The judges retire to deliberate and debate among themselves, so that finally they return to hear the case and continue.

At the end of the day, they have a plan in place, and they reject the famous order that prevented Chantal Daigle from having an abortion.

At the entrance of the building we surround Jean-Guy Tremblay to receive his reactions. A reporter asks him a little awkwardly if he still loves Chantale Daigle. Lord Tremblay glared at him. “How can you ask me? She just killed my child,” he bursts out before leaving the scene.

We were taken aback by the aggressive tone of this response. The journalist will admit to the questioner a little later that, for a few seconds, he was afraid.

We never thought that such a day would live, especially in a sober place, which is the Supreme Court.

Abortion in Canada in seven days

Before 1969

Inducing abortion is a crime. The maximum penalty for a doctor (or anyone else) who helps a woman terminate her womb is life in prison. If the woman was caught, she was sentenced to two years in prison.


Peter Elliott Trudeau is amending the Criminal Code to authorize doctors to perform abortions, but only under certain conditions: the pregnancy must threaten the health or life of the woman. The council must also approve the policy. In all other circumstances, abortion remains illegal.


Doctor Henry Morgentaler is accused of performing legal abortions. He was acquitted of his rights, but the cause was appealed. Both the Quebec Court of Appeal and the Supreme Court of Canada overturned the judge’s decision, and Henry Morgentaler ended up in prison.


Henry Morgentaler was again prosecuted for procuring abortion services. The case goes all the way to the Supreme Court. This time it concludes that the abortion provision of the Criminal Code violates a woman’s right to “life, liberty and security of the person” under the Canadian Charter of Rights and Freedoms. The law against abortion is repealed. No other law supersedes it, so abortion becomes legal. It is now a state funded medical service. But accessibility remains uneven, especially limited in the Atlantic provinces.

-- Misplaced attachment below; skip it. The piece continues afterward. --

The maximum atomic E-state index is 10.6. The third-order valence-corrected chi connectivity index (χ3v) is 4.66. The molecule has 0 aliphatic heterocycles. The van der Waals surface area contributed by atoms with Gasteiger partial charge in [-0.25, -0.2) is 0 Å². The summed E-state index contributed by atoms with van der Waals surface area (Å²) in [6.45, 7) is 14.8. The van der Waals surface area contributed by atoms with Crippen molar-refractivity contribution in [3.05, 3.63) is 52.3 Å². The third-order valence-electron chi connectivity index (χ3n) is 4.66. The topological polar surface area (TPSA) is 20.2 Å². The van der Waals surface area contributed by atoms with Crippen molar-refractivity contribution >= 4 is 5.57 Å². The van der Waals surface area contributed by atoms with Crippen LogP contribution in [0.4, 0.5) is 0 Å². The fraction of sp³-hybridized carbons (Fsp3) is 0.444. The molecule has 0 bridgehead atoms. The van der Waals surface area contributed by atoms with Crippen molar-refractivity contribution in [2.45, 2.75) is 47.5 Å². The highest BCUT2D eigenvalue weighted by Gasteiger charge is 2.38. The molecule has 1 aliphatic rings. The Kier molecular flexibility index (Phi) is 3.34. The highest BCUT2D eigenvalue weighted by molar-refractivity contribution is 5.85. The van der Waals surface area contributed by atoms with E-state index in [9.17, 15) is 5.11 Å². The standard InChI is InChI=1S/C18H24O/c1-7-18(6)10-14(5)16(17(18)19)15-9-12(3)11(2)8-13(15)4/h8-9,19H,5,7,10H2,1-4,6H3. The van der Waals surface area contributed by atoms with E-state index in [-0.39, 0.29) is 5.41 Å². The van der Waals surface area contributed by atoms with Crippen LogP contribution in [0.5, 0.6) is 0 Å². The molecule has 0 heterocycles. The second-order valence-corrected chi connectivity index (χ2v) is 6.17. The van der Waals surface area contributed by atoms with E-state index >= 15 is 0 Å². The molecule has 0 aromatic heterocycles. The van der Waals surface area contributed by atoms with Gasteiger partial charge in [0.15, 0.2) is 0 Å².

A real legal battle rocked the country with Tremblay v. Daigle cheese Despite decriminalization last year, Jean-Guy Tremblay obtained a provisional injunction from a Quebec Superior Court judge preventing Chantale Daigle from having an abortion. The case goes to the Supreme Court, which rules that only a person has constitutional rights, and those rights begin at the time of birth. In short, that the fetus has no legal status in man, and that the father has no right of dominion over the fetus.


A bill introduced by Brian Mulroney’s government to re-criminalize abortion is on the table. Attempts are being made to restrict the process to women whose pregnancy threatens their health. The next year the bill died in the Senate. Since then, other courts have tried to limit women’s right to abortion, but all these legal initiatives have failed.


The debate was revived during the leadership of the Conservative Party. Candidate Leslyn Lewis made the ban on certain abortions a central element of the campaign.

Source: The Canadian Encyclopedia

Silvia Galipeau Press